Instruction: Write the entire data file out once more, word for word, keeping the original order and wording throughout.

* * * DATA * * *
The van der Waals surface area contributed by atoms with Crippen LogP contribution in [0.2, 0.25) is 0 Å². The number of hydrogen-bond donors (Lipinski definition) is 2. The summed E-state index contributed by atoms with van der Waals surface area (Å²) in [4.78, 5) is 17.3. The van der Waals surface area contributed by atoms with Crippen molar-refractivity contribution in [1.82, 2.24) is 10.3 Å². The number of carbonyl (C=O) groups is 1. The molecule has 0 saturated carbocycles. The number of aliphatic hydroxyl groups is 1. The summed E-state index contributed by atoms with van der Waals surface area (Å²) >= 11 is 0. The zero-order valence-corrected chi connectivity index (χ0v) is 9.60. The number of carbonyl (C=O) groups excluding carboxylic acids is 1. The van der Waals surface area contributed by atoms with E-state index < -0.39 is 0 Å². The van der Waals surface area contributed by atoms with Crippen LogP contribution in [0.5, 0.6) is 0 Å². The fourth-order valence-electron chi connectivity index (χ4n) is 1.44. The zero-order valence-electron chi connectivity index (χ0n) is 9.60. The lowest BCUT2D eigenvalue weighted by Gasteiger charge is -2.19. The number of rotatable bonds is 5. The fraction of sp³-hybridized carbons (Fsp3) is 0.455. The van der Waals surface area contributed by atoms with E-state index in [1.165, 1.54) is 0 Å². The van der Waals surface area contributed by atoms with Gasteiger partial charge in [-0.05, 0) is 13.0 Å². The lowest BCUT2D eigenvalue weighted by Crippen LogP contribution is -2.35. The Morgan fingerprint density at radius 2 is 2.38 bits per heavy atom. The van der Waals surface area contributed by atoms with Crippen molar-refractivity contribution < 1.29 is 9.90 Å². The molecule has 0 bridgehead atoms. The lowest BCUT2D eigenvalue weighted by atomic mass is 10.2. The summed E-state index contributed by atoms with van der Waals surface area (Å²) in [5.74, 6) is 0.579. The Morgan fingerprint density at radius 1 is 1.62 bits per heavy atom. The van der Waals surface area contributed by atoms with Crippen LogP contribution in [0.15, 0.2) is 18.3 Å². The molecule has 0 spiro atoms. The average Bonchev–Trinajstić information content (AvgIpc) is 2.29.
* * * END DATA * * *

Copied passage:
The van der Waals surface area contributed by atoms with Crippen LogP contribution in [0.2, 0.25) is 0 Å². The number of hydrogen-bond donors (Lipinski definition) is 2. The summed E-state index contributed by atoms with van der Waals surface area (Å²) in [4.78, 5) is 17.3. The van der Waals surface area contributed by atoms with Crippen molar-refractivity contribution in [1.82, 2.24) is 10.3 Å². The number of carbonyl (C=O) groups is 1. The molecule has 0 saturated carbocycles. The number of aliphatic hydroxyl groups is 1. The summed E-state index contributed by atoms with van der Waals surface area (Å²) >= 11 is 0. The zero-order valence-corrected chi connectivity index (χ0v) is 9.60. The number of carbonyl (C=O) groups excluding carboxylic acids is 1. The van der Waals surface area contributed by atoms with E-state index < -0.39 is 0 Å². The van der Waals surface area contributed by atoms with Crippen LogP contribution in [0.5, 0.6) is 0 Å². The fourth-order valence-electron chi connectivity index (χ4n) is 1.44. The zero-order valence-electron chi connectivity index (χ0n) is 9.60. The lowest BCUT2D eigenvalue weighted by Gasteiger charge is -2.19. The number of rotatable bonds is 5. The fraction of sp³-hybridized carbons (Fsp3) is 0.455. The van der Waals surface area contributed by atoms with E-state index in [1.165, 1.54) is 0 Å². The van der Waals surface area contributed by atoms with Gasteiger partial charge in [-0.05, 0) is 13.0 Å². The lowest BCUT2D eigenvalue weighted by Crippen LogP contribution is -2.35. The Morgan fingerprint density at radius 2 is 2.38 bits per heavy atom. The van der Waals surface area contributed by atoms with Crippen molar-refractivity contribution < 1.29 is 9.90 Å². The molecule has 0 bridgehead atoms. The lowest BCUT2D eigenvalue weighted by atomic mass is 10.2. The summed E-state index contributed by atoms with van der Waals surface area (Å²) in [5.74, 6) is 0.579. The Morgan fingerprint density at radius 1 is 1.62 bits per heavy atom. The van der Waals surface area contributed by atoms with Crippen LogP contribution in [0.15, 0.2) is 18.3 Å². The molecule has 0 spiro atoms. The average Bonchev–Trinajstić information content (AvgIpc) is 2.29.